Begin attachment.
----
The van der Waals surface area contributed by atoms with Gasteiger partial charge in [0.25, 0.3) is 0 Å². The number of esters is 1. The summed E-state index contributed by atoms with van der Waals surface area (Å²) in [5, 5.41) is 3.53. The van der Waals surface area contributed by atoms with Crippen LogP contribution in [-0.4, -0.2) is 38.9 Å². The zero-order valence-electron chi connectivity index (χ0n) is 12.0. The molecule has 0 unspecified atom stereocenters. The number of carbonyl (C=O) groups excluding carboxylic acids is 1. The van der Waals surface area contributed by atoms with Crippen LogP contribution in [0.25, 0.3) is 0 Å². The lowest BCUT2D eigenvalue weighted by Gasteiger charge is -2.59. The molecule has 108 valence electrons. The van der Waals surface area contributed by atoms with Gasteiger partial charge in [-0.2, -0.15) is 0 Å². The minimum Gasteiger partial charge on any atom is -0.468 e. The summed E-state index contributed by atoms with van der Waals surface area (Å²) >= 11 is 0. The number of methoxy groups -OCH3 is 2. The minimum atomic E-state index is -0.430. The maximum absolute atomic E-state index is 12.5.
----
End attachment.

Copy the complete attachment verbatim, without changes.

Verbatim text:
The van der Waals surface area contributed by atoms with Gasteiger partial charge in [0.25, 0.3) is 0 Å². The number of esters is 1. The summed E-state index contributed by atoms with van der Waals surface area (Å²) in [5, 5.41) is 3.53. The van der Waals surface area contributed by atoms with Crippen LogP contribution in [-0.4, -0.2) is 38.9 Å². The zero-order valence-electron chi connectivity index (χ0n) is 12.0. The molecule has 0 unspecified atom stereocenters. The number of carbonyl (C=O) groups excluding carboxylic acids is 1. The van der Waals surface area contributed by atoms with Crippen LogP contribution in [0.25, 0.3) is 0 Å². The lowest BCUT2D eigenvalue weighted by Gasteiger charge is -2.59. The molecule has 108 valence electrons. The van der Waals surface area contributed by atoms with Gasteiger partial charge in [-0.2, -0.15) is 0 Å². The minimum Gasteiger partial charge on any atom is -0.468 e. The summed E-state index contributed by atoms with van der Waals surface area (Å²) >= 11 is 0. The number of methoxy groups -OCH3 is 2. The minimum atomic E-state index is -0.430. The maximum absolute atomic E-state index is 12.5.